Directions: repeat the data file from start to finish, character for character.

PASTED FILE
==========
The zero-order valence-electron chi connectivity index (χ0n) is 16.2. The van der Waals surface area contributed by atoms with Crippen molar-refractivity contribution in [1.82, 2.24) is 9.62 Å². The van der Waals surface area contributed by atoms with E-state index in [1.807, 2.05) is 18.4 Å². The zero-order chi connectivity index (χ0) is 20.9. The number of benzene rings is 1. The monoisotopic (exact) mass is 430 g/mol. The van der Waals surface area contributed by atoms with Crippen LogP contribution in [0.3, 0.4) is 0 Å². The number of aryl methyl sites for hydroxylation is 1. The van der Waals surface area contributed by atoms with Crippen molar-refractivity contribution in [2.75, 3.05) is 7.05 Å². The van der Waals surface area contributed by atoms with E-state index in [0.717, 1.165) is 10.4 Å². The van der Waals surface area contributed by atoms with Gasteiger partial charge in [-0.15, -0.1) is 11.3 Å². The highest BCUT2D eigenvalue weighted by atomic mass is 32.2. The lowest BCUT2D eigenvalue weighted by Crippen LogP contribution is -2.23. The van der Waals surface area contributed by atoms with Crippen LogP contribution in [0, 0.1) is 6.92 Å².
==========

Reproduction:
The zero-order valence-electron chi connectivity index (χ0n) is 16.2. The van der Waals surface area contributed by atoms with Crippen molar-refractivity contribution in [1.82, 2.24) is 9.62 Å². The van der Waals surface area contributed by atoms with E-state index in [1.807, 2.05) is 18.4 Å². The zero-order chi connectivity index (χ0) is 20.9. The number of benzene rings is 1. The monoisotopic (exact) mass is 430 g/mol. The van der Waals surface area contributed by atoms with Crippen LogP contribution in [0.3, 0.4) is 0 Å². The number of aryl methyl sites for hydroxylation is 1. The van der Waals surface area contributed by atoms with Crippen molar-refractivity contribution in [2.75, 3.05) is 7.05 Å². The van der Waals surface area contributed by atoms with E-state index in [0.717, 1.165) is 10.4 Å². The van der Waals surface area contributed by atoms with Gasteiger partial charge in [-0.15, -0.1) is 11.3 Å². The highest BCUT2D eigenvalue weighted by atomic mass is 32.2. The lowest BCUT2D eigenvalue weighted by Crippen LogP contribution is -2.23. The van der Waals surface area contributed by atoms with Crippen LogP contribution in [0, 0.1) is 6.92 Å².